By Andrew Hammond
DUBAI (Reuters) - Arab uprisings that have spread to the conservative Gulf region face a crucial test this week in Saudi Arabia where activists have made unprecedented calls for mass protests against the kingdom's absolute monarchy.
Gulf leaders are struggling to hold back an Internet-era generation of Arabs who appear less inclined to accept arguments appealing to religion and tradition to explain why ordinary citizens should be shut out of decision-making.
Protests are planned in other Gulf countries such as Yemen, Kuwait and Bahrain Friday, the region's weekend. The time after Friday prayers has proved to be crucial in popular uprisings that have brought down Tunisian and Egyptian rulers who once seemed invulnerable.
Saudi Arabia, the largest country in the Gulf, is home to Islam's holiest sites and a long-time U.S. ally that has ensured oil supplies for the West.
More than 32,000 people have backed a Facebook call to hold two demonstrations in the country, the first of them Friday.
Riyadh has tried to counter the call with promises of money and other measures including a pro-government Facebook page "against the revolution" with 23,000 supporters.
"There is no fear but much anticipation. I don't necessarily think much will happen tomorrow, but the most important thing is that an idea has appeared," said former Saudi judge Abdelaziz al-Gassem, adding small numbers could set off a chain reaction.
"(Gulf rulers) are deluded in thinking they can ignore the demands," he said. "They are facing their biggest test ever, bigger than al Qaeda -- the people demanding justice, equality, the rule of law, supervision of government. This cannot be dealt with through violence."
Saudi Arabia has tried to present itself over the years as immune to the kind of activism now sweeping the Arab world. But al-Gassem, a campaigner for reforms, said these arguments were "nonsense."
SHI'ITES LEAD THE WAY
Minority Shi'ites in the Eastern Province near Bahrain have already held small protests over the past three weeks and clerics are trying to dissuade Sunnis in the major cities from joining in by branding the demonstrations a Shi'ite phenomenon.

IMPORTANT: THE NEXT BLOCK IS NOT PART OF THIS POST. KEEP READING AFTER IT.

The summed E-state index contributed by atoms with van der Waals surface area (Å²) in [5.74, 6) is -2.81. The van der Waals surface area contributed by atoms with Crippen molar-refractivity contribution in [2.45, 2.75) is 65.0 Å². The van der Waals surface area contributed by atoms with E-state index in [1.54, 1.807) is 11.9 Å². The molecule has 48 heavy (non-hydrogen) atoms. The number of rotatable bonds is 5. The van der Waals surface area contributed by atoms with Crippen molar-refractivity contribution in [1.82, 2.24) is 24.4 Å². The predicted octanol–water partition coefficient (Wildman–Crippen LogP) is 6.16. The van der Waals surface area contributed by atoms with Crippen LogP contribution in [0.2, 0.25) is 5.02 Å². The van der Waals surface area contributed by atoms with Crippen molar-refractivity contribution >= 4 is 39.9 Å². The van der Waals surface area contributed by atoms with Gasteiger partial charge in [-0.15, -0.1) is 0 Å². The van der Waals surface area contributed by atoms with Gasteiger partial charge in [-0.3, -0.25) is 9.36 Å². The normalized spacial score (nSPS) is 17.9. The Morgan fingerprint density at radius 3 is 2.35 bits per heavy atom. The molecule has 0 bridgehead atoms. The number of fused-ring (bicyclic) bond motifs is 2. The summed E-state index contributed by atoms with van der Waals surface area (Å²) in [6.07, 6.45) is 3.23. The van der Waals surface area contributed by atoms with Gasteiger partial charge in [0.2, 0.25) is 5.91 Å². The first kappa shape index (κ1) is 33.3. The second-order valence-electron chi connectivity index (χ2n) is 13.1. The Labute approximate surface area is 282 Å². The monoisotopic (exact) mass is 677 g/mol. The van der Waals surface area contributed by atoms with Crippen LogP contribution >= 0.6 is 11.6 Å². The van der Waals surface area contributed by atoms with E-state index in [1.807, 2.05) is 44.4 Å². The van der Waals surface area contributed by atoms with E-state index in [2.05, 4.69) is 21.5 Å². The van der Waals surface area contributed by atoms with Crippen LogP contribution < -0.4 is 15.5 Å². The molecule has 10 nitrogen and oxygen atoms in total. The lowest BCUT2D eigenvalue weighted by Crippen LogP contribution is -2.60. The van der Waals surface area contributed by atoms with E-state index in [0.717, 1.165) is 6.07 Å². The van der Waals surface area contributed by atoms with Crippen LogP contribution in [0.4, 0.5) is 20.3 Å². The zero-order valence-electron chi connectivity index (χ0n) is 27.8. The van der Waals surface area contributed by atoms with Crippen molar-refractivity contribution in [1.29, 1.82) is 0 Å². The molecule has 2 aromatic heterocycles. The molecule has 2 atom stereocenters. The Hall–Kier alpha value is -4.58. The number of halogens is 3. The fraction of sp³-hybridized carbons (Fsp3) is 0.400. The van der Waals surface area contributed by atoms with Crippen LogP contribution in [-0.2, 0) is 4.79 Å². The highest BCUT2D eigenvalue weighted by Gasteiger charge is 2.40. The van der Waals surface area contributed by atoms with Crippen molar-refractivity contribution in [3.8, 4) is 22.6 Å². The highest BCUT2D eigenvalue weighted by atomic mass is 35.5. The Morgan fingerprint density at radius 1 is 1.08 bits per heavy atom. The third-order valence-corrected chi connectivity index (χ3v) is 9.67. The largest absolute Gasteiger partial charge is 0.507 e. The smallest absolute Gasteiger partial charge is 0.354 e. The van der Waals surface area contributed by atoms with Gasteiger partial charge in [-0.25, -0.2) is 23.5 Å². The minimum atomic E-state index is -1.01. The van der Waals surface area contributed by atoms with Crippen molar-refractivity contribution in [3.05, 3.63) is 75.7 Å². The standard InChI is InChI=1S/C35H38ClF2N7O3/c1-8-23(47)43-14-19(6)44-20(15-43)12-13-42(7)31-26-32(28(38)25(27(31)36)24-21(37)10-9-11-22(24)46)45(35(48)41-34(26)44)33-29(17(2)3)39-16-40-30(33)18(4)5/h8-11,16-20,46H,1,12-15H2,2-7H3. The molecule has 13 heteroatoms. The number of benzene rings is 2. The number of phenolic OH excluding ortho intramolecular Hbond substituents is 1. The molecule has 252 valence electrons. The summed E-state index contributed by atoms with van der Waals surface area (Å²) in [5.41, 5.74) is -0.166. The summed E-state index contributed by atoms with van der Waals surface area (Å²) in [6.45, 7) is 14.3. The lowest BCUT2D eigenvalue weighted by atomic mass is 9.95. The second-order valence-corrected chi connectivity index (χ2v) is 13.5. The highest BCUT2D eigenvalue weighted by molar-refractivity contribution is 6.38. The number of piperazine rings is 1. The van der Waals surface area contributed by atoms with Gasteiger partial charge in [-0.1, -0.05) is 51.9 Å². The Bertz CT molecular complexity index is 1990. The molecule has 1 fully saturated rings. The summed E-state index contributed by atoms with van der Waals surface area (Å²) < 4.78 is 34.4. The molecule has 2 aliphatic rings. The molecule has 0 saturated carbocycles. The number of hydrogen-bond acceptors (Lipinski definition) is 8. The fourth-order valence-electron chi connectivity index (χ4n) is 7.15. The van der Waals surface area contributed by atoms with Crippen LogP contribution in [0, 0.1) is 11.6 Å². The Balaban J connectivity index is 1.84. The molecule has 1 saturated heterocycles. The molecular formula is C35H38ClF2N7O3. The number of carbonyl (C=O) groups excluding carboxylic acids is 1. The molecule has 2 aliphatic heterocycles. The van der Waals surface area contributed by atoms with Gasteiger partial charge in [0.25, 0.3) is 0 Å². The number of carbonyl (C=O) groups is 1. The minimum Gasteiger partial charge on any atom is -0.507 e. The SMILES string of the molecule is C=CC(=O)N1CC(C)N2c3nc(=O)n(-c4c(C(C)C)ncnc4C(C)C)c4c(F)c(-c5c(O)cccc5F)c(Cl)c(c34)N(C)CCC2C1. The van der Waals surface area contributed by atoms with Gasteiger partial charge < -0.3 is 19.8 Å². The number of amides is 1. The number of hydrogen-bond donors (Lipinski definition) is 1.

"Secret Shi'ite hands want to corrupt this country," messages sent to mobile phones this week said.
"What the regime is worried about is setting a precedent for protests, that when people have problems they're going to feel more comfortable and more willing to take to the streets," said Shadi Hamid, an analyst with the Brookings Institute in Qatar.
Washington -- which has buttressed the Gulf dynasties as a counterbalance to Iran -- raised the stakes in comments this week calling peaceful assembly a universal right that must be respected even in a country that claims unique status as an Islamic state like Saudi Arabia.
Foreign Minister Prince Saud al-Faisal slammed "foreign intervention" in a press conference Wednesday that seemed to highlight the problems facing a family that monopolizes political life in a country named after them.
"The called-for reform does not come via protests and (the clerics) have forbidden protests since they violate the Koran and the way of the Prophet," said Prince Saud, who has occupied the foreign minister portfolio since 1975.
STARTED IN YEMEN AND SPREAD
The protest movements hit populous Yemen a month ago and spread to the Gulf states where dynasties who secured their rule in colonial times and have bought their people's acquiescence by dispensing petrodollars.
Bahrain has been the most vulnerable. Majority Shi'ites who resent domination by the al-Khalifa dynasty have staged pro-democracy protests and analysts say Saudi pressure has been heavy on Manama to stamp them out.
This week hardline Shi'ite groups formed an alliance to ditch the monarchy and turn Bahrain -- an island state whose rulers look to Riyadh for support -- into a republic.
Yemen is also set for an escalation after opposition groups, who have held pro-democracy marches for the past month, rejected veteran ruler Ali Abdullah Saleh's offer of reforms Thursday.
A small number of Kuwaitis held protests this week, while activists and intellectuals in the United Arab Emirates petitioned the rulers for democratic elections. Last week Omanis clashed with police over jobs and corruption in government.
Several Gulf rulers seem to hope more money will solve their problems.
Saudi King Abdullah has vowed to distribute some $37 billion in handouts to students, the unemployed and other low-income Saudis via a series of pay bonuses and benefits announced as he returned in February after a three-month absence for medical treatment.
The more affluent Gulf states are looking at a package worth billions of dollars to help poorer Gulf countries Bahrain and Oman.
"For most of us, it's not about money, it's about having a share in our government," said Mohammed al-Mansoori, a rights activist in the United Arab Emirates. "In other places people have dignity, here, people don't."
(Additional reporting by Erika Solomon; Editing by Sonya Hepinstall)